Dixie Dixon’s Fashion Lighting Tips

Photo courtesy Dixie Dixon.
Photo courtesy Dixie Dixon.

Some people are afraid of the dark — while others – like photographers – are more afraid of the light.

“I called myself a ‘natural-light shooter’ for two years because I was so intimated by lighting,” says Texas-based fashion and lifestyle photographer Dixie Dixon, who’s shot for Nikon, Virgin, and Professional Photographers Magazine.

Now, though, there are more than a few techniques that she’s mastered. Here are just a few:

Flattery will get you everywhere: In fashion photography, you’re trying to capture the beauty of your subject and their wardrobe, which means you need the most flattering light possible. If possible, says Dixie, avoid side-lighting, which can highlight uneven skin or other imperfections. Direct lighting is more forgiving. You may also opt to over-expose a little, to “take out some of the texture.”

The bigger the source, the better: “The bigger the light source, the softer it’ll be, ” says Dixie, which is why she prefers using natural light (what’s bigger than the sun?). But if the weather or the lighting on location isn’t ideal, utilize a light diffuser to a large, all-over reflector.

Embrace the mood: An overcast day? That might be perfect for your client — but you won’t know until you get there. “Bring all the gear you have,” says Dixie, even if you don’t end up using it all. It’s better to be over-prepared than under.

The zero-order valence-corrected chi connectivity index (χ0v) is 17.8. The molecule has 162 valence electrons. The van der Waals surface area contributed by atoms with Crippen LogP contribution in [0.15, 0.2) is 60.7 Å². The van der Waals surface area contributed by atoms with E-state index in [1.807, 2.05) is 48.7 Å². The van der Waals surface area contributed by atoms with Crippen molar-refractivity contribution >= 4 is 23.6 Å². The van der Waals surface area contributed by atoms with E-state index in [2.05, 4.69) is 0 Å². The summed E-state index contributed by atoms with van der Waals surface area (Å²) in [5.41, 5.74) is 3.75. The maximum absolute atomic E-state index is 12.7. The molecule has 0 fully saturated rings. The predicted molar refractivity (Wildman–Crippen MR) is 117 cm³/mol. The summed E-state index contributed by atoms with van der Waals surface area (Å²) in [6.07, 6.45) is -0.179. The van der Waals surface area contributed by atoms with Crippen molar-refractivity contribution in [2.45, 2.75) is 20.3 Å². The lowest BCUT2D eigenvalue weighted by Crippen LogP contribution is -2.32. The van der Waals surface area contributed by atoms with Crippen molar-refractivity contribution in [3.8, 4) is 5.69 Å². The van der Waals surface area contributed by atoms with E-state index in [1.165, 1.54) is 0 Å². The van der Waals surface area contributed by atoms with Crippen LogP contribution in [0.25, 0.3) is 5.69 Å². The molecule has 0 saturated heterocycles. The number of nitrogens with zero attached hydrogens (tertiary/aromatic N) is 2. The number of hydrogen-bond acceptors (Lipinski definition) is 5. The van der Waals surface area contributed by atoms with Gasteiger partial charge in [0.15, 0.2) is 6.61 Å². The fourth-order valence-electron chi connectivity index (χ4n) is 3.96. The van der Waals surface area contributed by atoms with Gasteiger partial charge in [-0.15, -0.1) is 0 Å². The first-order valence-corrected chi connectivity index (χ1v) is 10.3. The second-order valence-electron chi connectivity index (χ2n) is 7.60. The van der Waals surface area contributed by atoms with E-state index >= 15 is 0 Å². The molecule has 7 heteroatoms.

Consider a light meter: “I do!” says Dixie, in response to the age-old “do you or don’t you” question about light metering. Dixie, who says she’s “so not technical,” doesn’t always play by the light meter’s rules, but appreciates that “it gives you a basic starting point.”

Use the time when you have it: “Usually, hair and makeup takes two hours, so you have that two hours to set up all the lights,” Dixie advises. Don’t squander downtime on the set — use it to play around with lighting and figure out what you want out of the shoot.

Add a hair-light: One or two daylight-balanced constant lights, held over the subject’s head by an off-camera assistant, can add an overall glow that looks radiant and adds more depth to headshots.

Know that you don’t know everything: “When you’re shooting and getting started in photography, stuff happens that you can’t quite plan,” says Dixie. What’s the best thing you can do? Come prepared, roll with it, and don’t be afraid to make on-the-spot lighting decisions based on the ambience and what you have on-hand. And if it’s not perfect this time? You’ll do better next time.

Get more fashion lighting tips from Dixie in her course, Fashion Lighting Tips.

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Hanna Brooks Olsen is a writer and editor for CreativeLive, longtime reporter, and the co-founder of Seattlish. Follow her on Twitter at @mshannabrooks or go to her website for more stuff.